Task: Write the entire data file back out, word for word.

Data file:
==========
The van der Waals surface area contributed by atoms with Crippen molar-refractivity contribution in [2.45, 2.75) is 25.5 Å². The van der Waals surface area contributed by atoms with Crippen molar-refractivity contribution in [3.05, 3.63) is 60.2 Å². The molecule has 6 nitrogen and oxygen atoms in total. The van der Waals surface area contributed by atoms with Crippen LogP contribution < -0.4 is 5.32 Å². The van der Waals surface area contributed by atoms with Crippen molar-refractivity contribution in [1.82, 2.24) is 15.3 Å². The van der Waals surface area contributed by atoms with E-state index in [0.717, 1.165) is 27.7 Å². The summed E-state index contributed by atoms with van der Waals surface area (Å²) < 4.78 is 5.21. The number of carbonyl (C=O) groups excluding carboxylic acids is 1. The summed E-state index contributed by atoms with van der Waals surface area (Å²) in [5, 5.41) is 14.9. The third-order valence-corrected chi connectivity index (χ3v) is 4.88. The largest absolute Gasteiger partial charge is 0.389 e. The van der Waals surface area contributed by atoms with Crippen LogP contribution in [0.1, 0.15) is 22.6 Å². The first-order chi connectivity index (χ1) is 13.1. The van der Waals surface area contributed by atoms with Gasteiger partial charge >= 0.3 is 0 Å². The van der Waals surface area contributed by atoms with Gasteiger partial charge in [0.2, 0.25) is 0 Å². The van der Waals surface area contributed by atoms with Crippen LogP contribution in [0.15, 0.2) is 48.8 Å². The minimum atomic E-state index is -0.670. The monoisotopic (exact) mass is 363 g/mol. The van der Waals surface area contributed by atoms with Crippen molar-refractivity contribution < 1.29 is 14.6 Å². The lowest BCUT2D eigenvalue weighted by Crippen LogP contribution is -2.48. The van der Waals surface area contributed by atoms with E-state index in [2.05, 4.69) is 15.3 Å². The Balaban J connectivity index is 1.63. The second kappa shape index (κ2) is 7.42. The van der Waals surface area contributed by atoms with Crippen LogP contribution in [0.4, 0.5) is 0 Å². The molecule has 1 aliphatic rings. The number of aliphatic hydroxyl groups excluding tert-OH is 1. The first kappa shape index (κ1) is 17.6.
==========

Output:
The van der Waals surface area contributed by atoms with Crippen molar-refractivity contribution in [2.45, 2.75) is 25.5 Å². The van der Waals surface area contributed by atoms with Crippen molar-refractivity contribution in [3.05, 3.63) is 60.2 Å². The molecule has 6 nitrogen and oxygen atoms in total. The van der Waals surface area contributed by atoms with Crippen LogP contribution < -0.4 is 5.32 Å². The van der Waals surface area contributed by atoms with Crippen molar-refractivity contribution in [1.82, 2.24) is 15.3 Å². The van der Waals surface area contributed by atoms with E-state index in [0.717, 1.165) is 27.7 Å². The summed E-state index contributed by atoms with van der Waals surface area (Å²) < 4.78 is 5.21. The number of carbonyl (C=O) groups excluding carboxylic acids is 1. The summed E-state index contributed by atoms with van der Waals surface area (Å²) in [5, 5.41) is 14.9. The third-order valence-corrected chi connectivity index (χ3v) is 4.88. The largest absolute Gasteiger partial charge is 0.389 e. The van der Waals surface area contributed by atoms with Crippen LogP contribution in [0.1, 0.15) is 22.6 Å². The first-order chi connectivity index (χ1) is 13.1. The van der Waals surface area contributed by atoms with Gasteiger partial charge >= 0.3 is 0 Å². The van der Waals surface area contributed by atoms with Gasteiger partial charge in [0.2, 0.25) is 0 Å². The van der Waals surface area contributed by atoms with Crippen LogP contribution in [0.15, 0.2) is 48.8 Å². The minimum atomic E-state index is -0.670. The monoisotopic (exact) mass is 363 g/mol. The van der Waals surface area contributed by atoms with Crippen molar-refractivity contribution < 1.29 is 14.6 Å². The lowest BCUT2D eigenvalue weighted by Crippen LogP contribution is -2.48. The van der Waals surface area contributed by atoms with E-state index in [2.05, 4.69) is 15.3 Å². The Balaban J connectivity index is 1.63. The second kappa shape index (κ2) is 7.42. The van der Waals surface area contributed by atoms with Crippen LogP contribution in [0.4, 0.5) is 0 Å². The molecule has 1 aliphatic rings. The number of aliphatic hydroxyl groups excluding tert-OH is 1. The first kappa shape index (κ1) is 17.6.